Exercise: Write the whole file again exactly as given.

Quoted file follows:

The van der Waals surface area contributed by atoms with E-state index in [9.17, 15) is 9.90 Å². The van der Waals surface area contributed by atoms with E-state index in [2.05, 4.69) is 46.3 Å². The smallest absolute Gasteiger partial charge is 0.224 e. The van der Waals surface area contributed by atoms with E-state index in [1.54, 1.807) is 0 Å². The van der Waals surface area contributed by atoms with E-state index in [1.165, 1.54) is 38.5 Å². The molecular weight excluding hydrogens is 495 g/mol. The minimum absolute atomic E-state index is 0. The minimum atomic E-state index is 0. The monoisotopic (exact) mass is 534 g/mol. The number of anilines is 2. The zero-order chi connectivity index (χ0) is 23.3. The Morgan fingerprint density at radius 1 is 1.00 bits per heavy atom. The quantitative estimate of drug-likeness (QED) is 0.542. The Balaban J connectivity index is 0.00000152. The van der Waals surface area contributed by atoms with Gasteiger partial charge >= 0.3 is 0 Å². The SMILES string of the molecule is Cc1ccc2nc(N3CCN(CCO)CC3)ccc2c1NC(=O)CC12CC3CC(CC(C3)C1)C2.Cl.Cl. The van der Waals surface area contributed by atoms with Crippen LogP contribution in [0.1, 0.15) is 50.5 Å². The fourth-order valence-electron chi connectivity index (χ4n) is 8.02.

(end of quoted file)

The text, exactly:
The van der Waals surface area contributed by atoms with E-state index in [9.17, 15) is 9.90 Å². The van der Waals surface area contributed by atoms with E-state index in [2.05, 4.69) is 46.3 Å². The smallest absolute Gasteiger partial charge is 0.224 e. The van der Waals surface area contributed by atoms with E-state index in [1.54, 1.807) is 0 Å². The van der Waals surface area contributed by atoms with E-state index in [1.165, 1.54) is 38.5 Å². The molecular weight excluding hydrogens is 495 g/mol. The minimum absolute atomic E-state index is 0. The minimum atomic E-state index is 0. The monoisotopic (exact) mass is 534 g/mol. The number of anilines is 2. The zero-order chi connectivity index (χ0) is 23.3. The Morgan fingerprint density at radius 1 is 1.00 bits per heavy atom. The quantitative estimate of drug-likeness (QED) is 0.542. The Balaban J connectivity index is 0.00000152. The van der Waals surface area contributed by atoms with Gasteiger partial charge >= 0.3 is 0 Å². The SMILES string of the molecule is Cc1ccc2nc(N3CCN(CCO)CC3)ccc2c1NC(=O)CC12CC3CC(CC(C3)C1)C2.Cl.Cl. The van der Waals surface area contributed by atoms with Crippen LogP contribution in [0.1, 0.15) is 50.5 Å². The fourth-order valence-electron chi connectivity index (χ4n) is 8.02.